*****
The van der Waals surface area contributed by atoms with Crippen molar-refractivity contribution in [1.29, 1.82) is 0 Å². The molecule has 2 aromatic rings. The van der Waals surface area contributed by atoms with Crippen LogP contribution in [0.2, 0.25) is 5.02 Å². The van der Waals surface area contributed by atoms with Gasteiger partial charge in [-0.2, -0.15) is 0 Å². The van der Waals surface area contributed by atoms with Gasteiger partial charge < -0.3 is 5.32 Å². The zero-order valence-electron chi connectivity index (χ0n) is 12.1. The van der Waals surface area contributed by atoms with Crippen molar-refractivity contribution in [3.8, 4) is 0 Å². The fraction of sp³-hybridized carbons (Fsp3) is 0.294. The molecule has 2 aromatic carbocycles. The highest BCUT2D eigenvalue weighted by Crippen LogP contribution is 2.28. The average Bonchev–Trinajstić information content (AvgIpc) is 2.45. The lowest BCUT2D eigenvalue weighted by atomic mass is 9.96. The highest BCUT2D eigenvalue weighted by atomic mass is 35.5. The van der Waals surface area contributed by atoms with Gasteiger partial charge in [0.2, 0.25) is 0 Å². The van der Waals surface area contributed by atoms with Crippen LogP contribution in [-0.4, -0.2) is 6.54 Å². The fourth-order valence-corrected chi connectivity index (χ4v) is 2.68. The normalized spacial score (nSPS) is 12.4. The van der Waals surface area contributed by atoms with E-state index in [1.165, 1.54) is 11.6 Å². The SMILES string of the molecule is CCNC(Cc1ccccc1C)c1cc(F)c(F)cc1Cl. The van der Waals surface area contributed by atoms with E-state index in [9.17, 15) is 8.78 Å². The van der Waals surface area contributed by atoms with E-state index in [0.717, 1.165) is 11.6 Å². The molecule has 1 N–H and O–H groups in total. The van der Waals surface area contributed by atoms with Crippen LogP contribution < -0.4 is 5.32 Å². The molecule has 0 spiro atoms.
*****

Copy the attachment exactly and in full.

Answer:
The van der Waals surface area contributed by atoms with Crippen molar-refractivity contribution in [1.29, 1.82) is 0 Å². The molecule has 2 aromatic rings. The van der Waals surface area contributed by atoms with Crippen LogP contribution in [0.2, 0.25) is 5.02 Å². The van der Waals surface area contributed by atoms with Gasteiger partial charge in [-0.2, -0.15) is 0 Å². The van der Waals surface area contributed by atoms with Gasteiger partial charge < -0.3 is 5.32 Å². The zero-order valence-electron chi connectivity index (χ0n) is 12.1. The van der Waals surface area contributed by atoms with Crippen molar-refractivity contribution in [3.8, 4) is 0 Å². The fraction of sp³-hybridized carbons (Fsp3) is 0.294. The molecule has 2 aromatic carbocycles. The highest BCUT2D eigenvalue weighted by Crippen LogP contribution is 2.28. The average Bonchev–Trinajstić information content (AvgIpc) is 2.45. The lowest BCUT2D eigenvalue weighted by atomic mass is 9.96. The highest BCUT2D eigenvalue weighted by atomic mass is 35.5. The van der Waals surface area contributed by atoms with Gasteiger partial charge in [0.2, 0.25) is 0 Å². The van der Waals surface area contributed by atoms with Crippen LogP contribution in [-0.4, -0.2) is 6.54 Å². The fourth-order valence-corrected chi connectivity index (χ4v) is 2.68. The normalized spacial score (nSPS) is 12.4. The van der Waals surface area contributed by atoms with E-state index in [1.165, 1.54) is 11.6 Å². The SMILES string of the molecule is CCNC(Cc1ccccc1C)c1cc(F)c(F)cc1Cl. The van der Waals surface area contributed by atoms with E-state index in [9.17, 15) is 8.78 Å². The van der Waals surface area contributed by atoms with E-state index in [0.717, 1.165) is 11.6 Å². The molecule has 1 N–H and O–H groups in total. The van der Waals surface area contributed by atoms with Crippen LogP contribution < -0.4 is 5.32 Å². The molecule has 0 spiro atoms.